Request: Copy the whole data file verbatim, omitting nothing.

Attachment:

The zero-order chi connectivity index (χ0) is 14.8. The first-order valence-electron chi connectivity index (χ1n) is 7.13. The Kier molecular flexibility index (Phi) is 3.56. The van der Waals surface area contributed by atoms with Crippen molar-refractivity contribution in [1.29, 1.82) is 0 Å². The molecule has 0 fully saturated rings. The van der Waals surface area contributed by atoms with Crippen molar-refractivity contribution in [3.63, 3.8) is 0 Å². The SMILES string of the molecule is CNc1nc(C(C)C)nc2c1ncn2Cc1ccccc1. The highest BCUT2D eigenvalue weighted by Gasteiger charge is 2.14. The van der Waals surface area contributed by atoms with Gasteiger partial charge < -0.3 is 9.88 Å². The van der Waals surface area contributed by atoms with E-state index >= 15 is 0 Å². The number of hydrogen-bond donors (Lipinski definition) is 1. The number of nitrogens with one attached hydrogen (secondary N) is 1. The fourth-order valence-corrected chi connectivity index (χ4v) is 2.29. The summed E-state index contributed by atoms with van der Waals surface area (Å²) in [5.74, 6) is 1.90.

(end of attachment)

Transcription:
The zero-order chi connectivity index (χ0) is 14.8. The first-order valence-electron chi connectivity index (χ1n) is 7.13. The Kier molecular flexibility index (Phi) is 3.56. The van der Waals surface area contributed by atoms with Crippen molar-refractivity contribution in [1.29, 1.82) is 0 Å². The molecule has 0 fully saturated rings. The van der Waals surface area contributed by atoms with Crippen molar-refractivity contribution in [3.63, 3.8) is 0 Å². The SMILES string of the molecule is CNc1nc(C(C)C)nc2c1ncn2Cc1ccccc1. The highest BCUT2D eigenvalue weighted by Gasteiger charge is 2.14. The van der Waals surface area contributed by atoms with Gasteiger partial charge < -0.3 is 9.88 Å². The van der Waals surface area contributed by atoms with E-state index >= 15 is 0 Å². The number of hydrogen-bond donors (Lipinski definition) is 1. The number of nitrogens with one attached hydrogen (secondary N) is 1. The fourth-order valence-corrected chi connectivity index (χ4v) is 2.29. The summed E-state index contributed by atoms with van der Waals surface area (Å²) in [5.74, 6) is 1.90.